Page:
ORF’s chatbot Wahl-bot, a newsroom experiment used during the Austrian presidential election, proved popular, receiving 85,000 messages on election day alone. The bot was designed in a way that kept the user within the set of commands supplied by the chatbot, mostly in the form of buttons. But Naderer tells us that they also came across more curious users who wanted to explore the chatbot in different ways: What else can I ask the Wahl-bot? What are its limits?
ORF came prepared with the then growing list of what they dubbed ‘fall through scripts’ that triggered chatty responses to questions outside of the list of commands. Responses to spontaneous questions such as ‘Who will win the presidential elections?’ or ‘Do you think candidate A is sexy?’ sometimes included behind-the-scene video or even GIFs to reward the users who were trying to engage with the chatbot.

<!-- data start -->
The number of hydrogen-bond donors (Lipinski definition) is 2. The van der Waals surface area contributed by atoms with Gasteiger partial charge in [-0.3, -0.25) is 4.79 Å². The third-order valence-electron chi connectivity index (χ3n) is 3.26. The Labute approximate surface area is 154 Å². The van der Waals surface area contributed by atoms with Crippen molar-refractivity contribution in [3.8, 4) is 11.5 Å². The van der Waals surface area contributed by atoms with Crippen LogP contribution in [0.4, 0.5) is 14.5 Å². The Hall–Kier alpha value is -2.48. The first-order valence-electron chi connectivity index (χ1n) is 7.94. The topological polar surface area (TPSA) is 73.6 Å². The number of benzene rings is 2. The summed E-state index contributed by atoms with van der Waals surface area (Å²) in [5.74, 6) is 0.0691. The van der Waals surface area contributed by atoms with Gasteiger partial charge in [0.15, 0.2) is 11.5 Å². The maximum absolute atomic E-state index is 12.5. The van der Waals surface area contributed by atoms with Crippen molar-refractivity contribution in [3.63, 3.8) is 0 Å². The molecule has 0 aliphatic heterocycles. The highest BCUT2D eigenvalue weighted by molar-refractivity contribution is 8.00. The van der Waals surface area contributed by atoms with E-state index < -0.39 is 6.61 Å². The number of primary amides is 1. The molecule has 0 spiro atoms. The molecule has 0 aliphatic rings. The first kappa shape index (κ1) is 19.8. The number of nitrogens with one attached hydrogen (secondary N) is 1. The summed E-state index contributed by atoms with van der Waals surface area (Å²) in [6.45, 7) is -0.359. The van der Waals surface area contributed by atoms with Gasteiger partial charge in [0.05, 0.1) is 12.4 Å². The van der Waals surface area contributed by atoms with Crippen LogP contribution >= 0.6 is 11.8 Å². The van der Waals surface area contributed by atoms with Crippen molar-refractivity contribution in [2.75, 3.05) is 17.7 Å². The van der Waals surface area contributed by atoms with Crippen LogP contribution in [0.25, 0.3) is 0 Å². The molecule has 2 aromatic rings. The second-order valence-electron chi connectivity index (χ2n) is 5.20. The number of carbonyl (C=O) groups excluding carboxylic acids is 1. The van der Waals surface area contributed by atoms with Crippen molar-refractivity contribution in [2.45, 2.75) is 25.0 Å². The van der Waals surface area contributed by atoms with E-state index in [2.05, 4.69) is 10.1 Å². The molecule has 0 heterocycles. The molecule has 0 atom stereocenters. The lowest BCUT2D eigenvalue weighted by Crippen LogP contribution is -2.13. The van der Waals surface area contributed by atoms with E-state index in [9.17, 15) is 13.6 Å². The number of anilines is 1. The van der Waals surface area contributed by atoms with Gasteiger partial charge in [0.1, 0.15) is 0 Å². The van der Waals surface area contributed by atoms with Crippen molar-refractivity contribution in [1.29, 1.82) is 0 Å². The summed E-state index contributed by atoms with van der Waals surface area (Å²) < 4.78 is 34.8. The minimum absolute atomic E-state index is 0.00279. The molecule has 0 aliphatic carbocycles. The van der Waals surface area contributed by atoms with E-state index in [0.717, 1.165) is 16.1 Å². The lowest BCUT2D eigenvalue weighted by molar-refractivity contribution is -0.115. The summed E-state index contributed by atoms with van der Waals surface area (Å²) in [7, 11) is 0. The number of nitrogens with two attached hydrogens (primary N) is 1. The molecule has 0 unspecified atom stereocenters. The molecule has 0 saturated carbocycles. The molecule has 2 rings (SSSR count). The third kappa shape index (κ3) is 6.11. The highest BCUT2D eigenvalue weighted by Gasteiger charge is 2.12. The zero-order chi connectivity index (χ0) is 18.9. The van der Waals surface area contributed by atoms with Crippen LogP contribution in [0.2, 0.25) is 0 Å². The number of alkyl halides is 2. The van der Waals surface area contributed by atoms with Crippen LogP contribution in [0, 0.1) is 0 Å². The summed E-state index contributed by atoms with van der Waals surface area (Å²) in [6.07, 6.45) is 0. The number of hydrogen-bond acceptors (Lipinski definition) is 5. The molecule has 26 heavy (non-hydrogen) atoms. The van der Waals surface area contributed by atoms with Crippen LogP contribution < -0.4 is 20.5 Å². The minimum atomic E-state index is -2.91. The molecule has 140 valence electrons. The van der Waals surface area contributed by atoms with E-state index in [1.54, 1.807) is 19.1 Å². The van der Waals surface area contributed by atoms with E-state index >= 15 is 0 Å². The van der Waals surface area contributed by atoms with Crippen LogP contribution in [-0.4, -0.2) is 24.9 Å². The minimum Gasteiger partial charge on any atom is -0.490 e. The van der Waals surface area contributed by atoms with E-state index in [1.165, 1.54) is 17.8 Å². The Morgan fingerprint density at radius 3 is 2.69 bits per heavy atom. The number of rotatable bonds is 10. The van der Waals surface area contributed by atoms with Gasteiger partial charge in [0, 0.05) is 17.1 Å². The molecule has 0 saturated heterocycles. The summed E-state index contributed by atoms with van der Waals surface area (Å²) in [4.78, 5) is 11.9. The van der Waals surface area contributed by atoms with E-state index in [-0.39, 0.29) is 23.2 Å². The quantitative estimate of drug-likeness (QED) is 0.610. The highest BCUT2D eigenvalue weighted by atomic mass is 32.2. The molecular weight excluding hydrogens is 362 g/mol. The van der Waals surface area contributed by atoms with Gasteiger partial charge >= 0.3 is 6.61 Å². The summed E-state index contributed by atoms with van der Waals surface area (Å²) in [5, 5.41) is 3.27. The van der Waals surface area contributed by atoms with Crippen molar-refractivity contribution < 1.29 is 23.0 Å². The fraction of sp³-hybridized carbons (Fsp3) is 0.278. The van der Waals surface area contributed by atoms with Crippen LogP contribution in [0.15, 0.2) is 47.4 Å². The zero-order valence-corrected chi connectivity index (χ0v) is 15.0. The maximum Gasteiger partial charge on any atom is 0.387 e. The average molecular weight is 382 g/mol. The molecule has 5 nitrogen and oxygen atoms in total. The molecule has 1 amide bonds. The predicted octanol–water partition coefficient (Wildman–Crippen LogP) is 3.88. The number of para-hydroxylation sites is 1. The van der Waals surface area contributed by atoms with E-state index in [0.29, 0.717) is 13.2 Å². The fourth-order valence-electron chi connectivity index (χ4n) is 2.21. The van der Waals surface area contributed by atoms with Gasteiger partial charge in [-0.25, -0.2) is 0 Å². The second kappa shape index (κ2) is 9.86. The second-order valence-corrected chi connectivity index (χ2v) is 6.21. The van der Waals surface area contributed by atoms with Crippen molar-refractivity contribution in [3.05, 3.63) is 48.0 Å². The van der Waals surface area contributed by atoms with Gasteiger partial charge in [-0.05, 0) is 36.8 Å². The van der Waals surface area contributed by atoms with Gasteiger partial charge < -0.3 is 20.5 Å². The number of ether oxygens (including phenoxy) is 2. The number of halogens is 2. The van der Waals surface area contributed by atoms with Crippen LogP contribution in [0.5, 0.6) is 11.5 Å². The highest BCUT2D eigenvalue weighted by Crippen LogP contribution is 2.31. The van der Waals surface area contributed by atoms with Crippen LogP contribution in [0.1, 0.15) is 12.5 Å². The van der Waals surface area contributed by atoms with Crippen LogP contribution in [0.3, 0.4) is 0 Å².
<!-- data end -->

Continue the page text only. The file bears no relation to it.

At Politibot, the team trained their NLP models using conversations from the Spanish spoken in Chile (on top of the Spanish language Politbot was already trained in) to adapt the bot to cover the Chilean elections. According to the team, this allowed the chatbot to recognise regional slang terms — including insults. For example, as soon as violent language was detected, the chatbot was able to engage with the user with expressions from the appropriate region.